CROMWELL — Although the state and federal governments have begun to limit how many people can gather, the Turkey Creek Regional Sewer District was able to slide in one last meeting before restrictions tighten.
The meeting was held Monday, March 16, in the garage bay with plenty of Clorox wipes present, and ample spacing between public members.
The board cut right to the chase to allow public members to leave sooner by opening with talk of the Eastshore/Northshore sewer project.
The project has been a hot-button topic, with more staunch adversaries than advocates. David Johnston, Donna Johnson and Judy DeLury have been just a few of the people who have spoken out on numerous occasions to express concern over the addition of sewers. Jeff Hersha of Jones and Henry worked with Andrew Boxberger of Carson LLP to knock out a few questions emailed by Johnston prior to the meeting.
Although several of Johnston’s questions were speculative in nature, questioning “fairness” or intent of long-standing laws, the board did address each one. Hersha explained comparing the cost of adding sewer in 1977 (when the district was formed) to the estimated cost today (the number $15,000 has been thrown out frequently by the public) that it is currently cheaper to install. Johnson questioned the fairness of the financial burden on homeowners, another frequently-made point, which led the board to a discussion of how to determine need, how to apply for septic tank exemptions and the possibility of grants.
Boxberger explained that even a few people expressing a need merits serious consideration. “I understand you might not like it,” said Boxberger, noting the district has a legal obligation to provide sewer service and can be held accountable for any unauthorized discharge.
Johnston questioned why the district had ever asked for the public’s opinion if there was no intent to heed it. Boxberger contended the district intends to move forward with the project unless the finances make it impossible. He cited a $300/month sewer charge as a justifiable reason to stop the project.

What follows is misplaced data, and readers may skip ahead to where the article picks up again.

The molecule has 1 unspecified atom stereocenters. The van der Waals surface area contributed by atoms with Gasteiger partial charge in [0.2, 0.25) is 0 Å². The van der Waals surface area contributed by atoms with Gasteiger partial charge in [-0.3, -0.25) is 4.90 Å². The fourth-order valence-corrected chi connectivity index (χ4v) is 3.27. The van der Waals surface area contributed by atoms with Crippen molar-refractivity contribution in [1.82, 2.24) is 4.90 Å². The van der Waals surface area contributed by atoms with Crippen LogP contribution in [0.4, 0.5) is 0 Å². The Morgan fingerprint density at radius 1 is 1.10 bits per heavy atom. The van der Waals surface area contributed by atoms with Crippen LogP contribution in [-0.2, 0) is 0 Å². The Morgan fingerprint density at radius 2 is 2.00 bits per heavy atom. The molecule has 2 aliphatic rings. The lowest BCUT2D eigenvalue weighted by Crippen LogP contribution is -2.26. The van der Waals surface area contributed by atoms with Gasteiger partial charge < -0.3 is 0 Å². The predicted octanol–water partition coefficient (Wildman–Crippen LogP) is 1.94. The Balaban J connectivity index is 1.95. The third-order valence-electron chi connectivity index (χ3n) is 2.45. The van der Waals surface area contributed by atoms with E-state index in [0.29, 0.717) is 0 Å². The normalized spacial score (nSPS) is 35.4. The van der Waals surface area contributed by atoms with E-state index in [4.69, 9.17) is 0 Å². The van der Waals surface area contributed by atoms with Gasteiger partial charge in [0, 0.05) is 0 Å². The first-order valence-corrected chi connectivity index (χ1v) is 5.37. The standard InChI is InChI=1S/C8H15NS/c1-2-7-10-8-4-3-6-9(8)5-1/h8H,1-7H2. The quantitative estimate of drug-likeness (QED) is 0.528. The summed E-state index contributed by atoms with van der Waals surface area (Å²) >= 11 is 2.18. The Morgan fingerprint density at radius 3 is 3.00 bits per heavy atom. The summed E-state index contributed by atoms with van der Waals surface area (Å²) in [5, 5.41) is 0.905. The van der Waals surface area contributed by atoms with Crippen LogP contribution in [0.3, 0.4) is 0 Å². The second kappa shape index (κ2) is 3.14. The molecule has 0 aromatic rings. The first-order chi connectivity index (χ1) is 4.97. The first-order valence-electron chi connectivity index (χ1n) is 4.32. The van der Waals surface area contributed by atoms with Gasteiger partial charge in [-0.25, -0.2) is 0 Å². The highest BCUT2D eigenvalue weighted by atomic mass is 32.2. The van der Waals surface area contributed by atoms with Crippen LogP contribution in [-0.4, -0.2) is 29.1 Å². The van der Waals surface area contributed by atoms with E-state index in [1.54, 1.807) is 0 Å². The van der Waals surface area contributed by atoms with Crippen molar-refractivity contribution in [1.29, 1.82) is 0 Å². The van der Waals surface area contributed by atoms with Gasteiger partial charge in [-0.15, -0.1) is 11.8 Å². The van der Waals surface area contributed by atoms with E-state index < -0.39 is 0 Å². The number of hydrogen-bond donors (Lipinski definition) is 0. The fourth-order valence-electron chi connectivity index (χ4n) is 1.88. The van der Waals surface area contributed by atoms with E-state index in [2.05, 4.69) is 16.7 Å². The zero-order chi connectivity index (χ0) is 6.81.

Hersha told the board he had turned over all his information to the financial planning team, and was waiting on info. The board approved a $3,000 expenditure to allow a grant writer to essentially work door-to-door collecting data on income levels to determine if this specific project would qualify for the grant to help offset costs. Hersha noted 51% or more of the property owners will need to be below the set income level to make the grant possible, and with current figures on file it was sitting around 31% currently.
Ann Xanders spoke up in support of the project, as she has done previously, noting it seems like a no-brainer decision. She based this on the fact the health department won’t allow septic tank exemptions after 20 years, and noted more than 60% of the current systems in this area are 30+ years old — a statistic provided by the district during initial research — but also acknowledges that number cannot be static due to continuous changes.
In other matters, the board passed a motion to outline how bills are paid when board meetings cannot happen.
The board passed a motion allowing renewal of the health insurance policy with Anthem; it will go into effect May 1.